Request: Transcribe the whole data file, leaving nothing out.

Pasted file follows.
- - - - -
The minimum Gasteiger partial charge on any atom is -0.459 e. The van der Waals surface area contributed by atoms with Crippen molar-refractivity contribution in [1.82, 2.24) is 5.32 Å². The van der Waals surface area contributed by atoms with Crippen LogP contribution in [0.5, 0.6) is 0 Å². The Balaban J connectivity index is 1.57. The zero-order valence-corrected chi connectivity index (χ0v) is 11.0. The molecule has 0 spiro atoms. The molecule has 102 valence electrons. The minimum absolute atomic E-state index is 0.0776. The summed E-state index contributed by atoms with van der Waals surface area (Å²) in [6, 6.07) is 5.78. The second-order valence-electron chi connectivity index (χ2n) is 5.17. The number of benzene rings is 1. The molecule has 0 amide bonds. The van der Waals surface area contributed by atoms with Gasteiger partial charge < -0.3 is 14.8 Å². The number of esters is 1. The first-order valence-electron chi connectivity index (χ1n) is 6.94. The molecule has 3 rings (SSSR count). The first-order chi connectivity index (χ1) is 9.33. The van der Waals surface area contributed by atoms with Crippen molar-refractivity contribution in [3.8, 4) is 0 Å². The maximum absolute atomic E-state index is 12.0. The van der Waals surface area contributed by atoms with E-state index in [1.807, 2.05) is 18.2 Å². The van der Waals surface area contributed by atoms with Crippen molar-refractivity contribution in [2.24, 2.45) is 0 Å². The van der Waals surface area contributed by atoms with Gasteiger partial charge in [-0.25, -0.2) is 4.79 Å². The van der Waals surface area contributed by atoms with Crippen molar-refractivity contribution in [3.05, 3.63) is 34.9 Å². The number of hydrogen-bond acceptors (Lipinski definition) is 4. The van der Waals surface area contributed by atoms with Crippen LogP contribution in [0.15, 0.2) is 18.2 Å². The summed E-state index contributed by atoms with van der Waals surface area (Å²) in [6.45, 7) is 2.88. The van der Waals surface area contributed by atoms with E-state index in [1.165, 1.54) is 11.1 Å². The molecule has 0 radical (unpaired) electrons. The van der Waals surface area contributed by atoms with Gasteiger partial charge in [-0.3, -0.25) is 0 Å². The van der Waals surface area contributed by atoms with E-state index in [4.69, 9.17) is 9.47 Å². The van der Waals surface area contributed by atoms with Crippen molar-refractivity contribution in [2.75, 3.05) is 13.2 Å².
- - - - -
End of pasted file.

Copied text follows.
The minimum Gasteiger partial charge on any atom is -0.459 e. The van der Waals surface area contributed by atoms with Crippen molar-refractivity contribution in [1.82, 2.24) is 5.32 Å². The van der Waals surface area contributed by atoms with Crippen LogP contribution in [0.5, 0.6) is 0 Å². The Balaban J connectivity index is 1.57. The zero-order valence-corrected chi connectivity index (χ0v) is 11.0. The molecule has 0 spiro atoms. The molecule has 102 valence electrons. The minimum absolute atomic E-state index is 0.0776. The summed E-state index contributed by atoms with van der Waals surface area (Å²) in [6, 6.07) is 5.78. The second-order valence-electron chi connectivity index (χ2n) is 5.17. The number of benzene rings is 1. The molecule has 0 amide bonds. The van der Waals surface area contributed by atoms with Gasteiger partial charge < -0.3 is 14.8 Å². The number of esters is 1. The first-order valence-electron chi connectivity index (χ1n) is 6.94. The molecule has 3 rings (SSSR count). The first-order chi connectivity index (χ1) is 9.33. The van der Waals surface area contributed by atoms with Crippen molar-refractivity contribution in [3.8, 4) is 0 Å². The maximum absolute atomic E-state index is 12.0. The van der Waals surface area contributed by atoms with E-state index in [1.807, 2.05) is 18.2 Å². The van der Waals surface area contributed by atoms with Crippen molar-refractivity contribution in [2.24, 2.45) is 0 Å². The van der Waals surface area contributed by atoms with Gasteiger partial charge in [-0.25, -0.2) is 4.79 Å². The van der Waals surface area contributed by atoms with Crippen molar-refractivity contribution in [3.05, 3.63) is 34.9 Å². The number of hydrogen-bond acceptors (Lipinski definition) is 4. The van der Waals surface area contributed by atoms with Crippen LogP contribution in [0.15, 0.2) is 18.2 Å². The summed E-state index contributed by atoms with van der Waals surface area (Å²) in [6.45, 7) is 2.88. The van der Waals surface area contributed by atoms with E-state index in [1.165, 1.54) is 11.1 Å². The molecule has 0 radical (unpaired) electrons. The van der Waals surface area contributed by atoms with Gasteiger partial charge in [-0.3, -0.25) is 0 Å². The van der Waals surface area contributed by atoms with E-state index in [4.69, 9.17) is 9.47 Å². The van der Waals surface area contributed by atoms with Crippen molar-refractivity contribution in [2.75, 3.05) is 13.2 Å².